They also did a brilliant re-design of the elastic closure.  If you look at the photos, you’ll see that the elastic closure is horizontal and starts in the middle of the cover.  It works perfectly, and even when open it lies flat against the cover.  They should find a way to use this closure design for all their sizes.

Monologue ruled notebook 4

The notebook, although tiny, is still fully functional as a notebook, and is lined inside just like its larger sibling.

Monologue ruled notebook 3

This miniature notebook is great for keeping in your bag/pocket to jot things down on the fly.  I’ve been keeping shopping lists and things to remember in it.  Its size makes it brilliantly portable, which is the problem with most to-do lists!

Monologue are a new company and aren’t trading in the UK yet, but if you come across their notebooks I recommend picking up one of the miniature notebooks for your pocket.  They’re great!  The A6 notebook is similar to others on the market, but the addition of a pen loop makes it a good choice for notebooks you keep with you all day.  For stuff you leave in a drawer at home, I think Rhodia is better (nicer paper), but you don’t get a pen loop with their notebooks.

I will be doing a giveaway of some Monologue products in the near future, so keep an eye out!

A final URL reminder

Afternoon tea in the evening 8

The URL of Planet Millie has changed from to  The URL gets “switched off” next week so please make sure you have updated any saved URLs you have before this happens.

Thank you!

Wildlife and other bits

These are actually the first ever rabbit photos I’ve taken. These rabbits are wild, but they were quite tame and let me get quite near and photograph them.

Rabbit 1

Rabbit 2

Rabbit 3

Gatekeeper butterfly:

Gatekeeper butterfly August 2014

Greylag geese:

Greylag Geese

Swan feather:

Swan feather

I love squirrels!


I also love fungi!

Giant fungus!

Moo moo cow in a field :)

Unripe hazelnuts:

Unripe hazelnuts

Archie’s nose!

Archie nose!

New cushion covers for furniture

While I was off on my break, my Mum and I made new cushion covers for the conservatory furniture. We bought the fabric for covering the cushions a year ago, but my Mum hates sewing and kept putting it off. Eventually I told her she had to do it!

Making chair covers 1

Making chair covers 2

We used the original covers as templates for making the new covers.  There are actually two ways we could have done this, and the alternative would have been to use the foam inners as the templates for the covers.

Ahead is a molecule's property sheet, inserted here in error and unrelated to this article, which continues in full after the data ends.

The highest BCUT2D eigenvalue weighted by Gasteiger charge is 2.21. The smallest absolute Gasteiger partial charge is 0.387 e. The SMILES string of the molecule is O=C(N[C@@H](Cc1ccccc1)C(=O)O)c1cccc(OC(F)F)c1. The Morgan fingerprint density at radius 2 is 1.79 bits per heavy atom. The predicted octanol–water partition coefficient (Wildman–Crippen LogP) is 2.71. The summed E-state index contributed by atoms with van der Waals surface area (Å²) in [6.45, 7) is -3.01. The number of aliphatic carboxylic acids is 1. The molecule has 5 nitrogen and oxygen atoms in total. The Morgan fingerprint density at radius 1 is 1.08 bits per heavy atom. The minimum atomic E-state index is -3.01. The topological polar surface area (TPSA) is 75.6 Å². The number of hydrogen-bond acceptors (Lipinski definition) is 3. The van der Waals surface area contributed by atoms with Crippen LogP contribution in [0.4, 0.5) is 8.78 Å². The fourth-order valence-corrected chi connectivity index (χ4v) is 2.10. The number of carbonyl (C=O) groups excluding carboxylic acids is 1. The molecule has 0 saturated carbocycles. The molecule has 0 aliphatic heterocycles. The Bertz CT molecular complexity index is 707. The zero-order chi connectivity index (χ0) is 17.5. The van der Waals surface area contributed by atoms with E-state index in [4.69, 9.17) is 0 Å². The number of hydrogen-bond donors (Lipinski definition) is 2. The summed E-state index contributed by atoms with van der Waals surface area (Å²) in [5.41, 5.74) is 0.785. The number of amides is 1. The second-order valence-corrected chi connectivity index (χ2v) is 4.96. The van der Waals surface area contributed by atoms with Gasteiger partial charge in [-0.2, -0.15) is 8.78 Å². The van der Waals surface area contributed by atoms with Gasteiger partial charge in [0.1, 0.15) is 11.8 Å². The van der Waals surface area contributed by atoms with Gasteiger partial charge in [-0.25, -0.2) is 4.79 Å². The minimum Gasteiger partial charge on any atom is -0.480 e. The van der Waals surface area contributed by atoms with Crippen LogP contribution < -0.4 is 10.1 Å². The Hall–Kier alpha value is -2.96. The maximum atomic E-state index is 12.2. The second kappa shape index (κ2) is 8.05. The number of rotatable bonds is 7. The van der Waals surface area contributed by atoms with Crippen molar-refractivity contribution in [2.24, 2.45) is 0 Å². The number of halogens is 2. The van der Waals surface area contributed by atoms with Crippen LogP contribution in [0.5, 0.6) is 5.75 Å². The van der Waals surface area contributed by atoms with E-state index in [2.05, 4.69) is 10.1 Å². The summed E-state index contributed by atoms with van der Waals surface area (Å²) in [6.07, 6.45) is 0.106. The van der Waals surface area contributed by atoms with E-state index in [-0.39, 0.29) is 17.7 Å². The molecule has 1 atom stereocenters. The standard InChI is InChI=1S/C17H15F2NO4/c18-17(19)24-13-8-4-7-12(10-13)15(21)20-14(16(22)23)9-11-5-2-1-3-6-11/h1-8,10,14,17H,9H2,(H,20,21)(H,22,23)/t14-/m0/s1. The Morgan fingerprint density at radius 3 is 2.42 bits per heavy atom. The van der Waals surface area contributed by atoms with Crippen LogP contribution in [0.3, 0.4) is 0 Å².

Making chair covers 3

Making chair covers 4

The original cushion covers had worn through, but the new ones are made of regular weight cotton so they’ll wear through in time too.  To slow this down, we lined the larger cushion cover with wadding.

Making chair covers 6

And here are the finished pieces!  Don’t they look lovely!  The sizing is a little off with the blue cover, so you can see a corner is a little wrinkled, but we can live with that (it’s Archie’s chair anyway!).

Speaking of Archie, she supervised the entire process to make sure we didn’t do anything silly.

Making chair covers 5

And here is the furniture together!  It’s not a big room so it’s hard to get the angle right for photographs!  I made the pink cushion covers a few years ago.  We’re thinking about getting rid of the rug on the floor and just leaving the floor bare, but we haven’t got round to it yet!

Making chair covers 7

Product review: Jord watches

Jord watch 1

I’ve been sitting on this review for a few weeks now, and I did wonder at one point whether to do a review at all. I’ve seen Jord watches mentioned on several blogs recently – their PR team have obviously decided to target the blogging community, with some success! As a result of one of the blogs I read, I ordered two Jord watches – one for my Mother and one for me.

Jord watch 2

Jord watches are special because they’re made of wood. I love the idea of a watch made of wood; it’s a sustainable material and can look great if handled properly. Sadly, I found these watches disappointing, and since numerous bloggers are promoting the brand, I decided it was important to share my opinion.

Jord watch 3

Firstly, although the name of the brand is Nordic, the company is based in the U.S, the watch is made in China and the timepiece is Japanese. This is my first dislike of the product, and it’s a big one. Manufacturing the watch in China brings with it the usual issues of worker rights, but also negates the value of a wooden watch as there’s no way of knowing whether the wood was sourced ethically and if the factory used is environmentally-friendly. Most schemes that promise to accredit Chinese systems have major flaws and for now can’t be relied upon. Assuming the brand did any research before choosing their country of manufacture, they know all of this, and so are presumably motivated by cost (as is true of most countries that manufacture in China).

This brings us to my next issue. I ordered two watches, and both are faulty. They have not been handled by people that understand wood as a material, and as a result one watch has cracks where the timepiece was screwed in too tightly and the other had a faulty strap link where the screw was not secured in place. Wood is not metal: it responds differently to stress and as such using it to make a watch requires care.

As a final complaint, one of the watches itself didn’t work: it would stop sporadically for no discernible reason, making it constantly read the wrong time. I did get a full refund for this watch (including return shipping), but I kept the other watch in spite of the crack.

I’m not averse to spending money on watches; I’ve loved them since I started collecting them at 11. As such, I didn’t balk at the price of a Jord watch. However, I really don’t think it’s good value for money, so for now I wouldn’t recommend buying one. I had one last niggle with the watch, which is that the second hand doesn’t line up with the second markers on the watch face. This doesn’t matter on a £10 analogue watch, but when you’re paying £70+ for a watch you expect it to be perfect.

I think Jord have demonstrated that wooden watches are possible, but I feel like the final product they’ve put on the market doesn’t live up to expectation. They’d have been better as a brand staying local with US craftsmen, US timbers and if needed a smaller range and prices that reflected this increased level of skill. Keen environmentalists like me would pay more to know the job was done properly, as would watch collectors, and in the shrinking market of watch sales they’d have stood out more as a unique brand.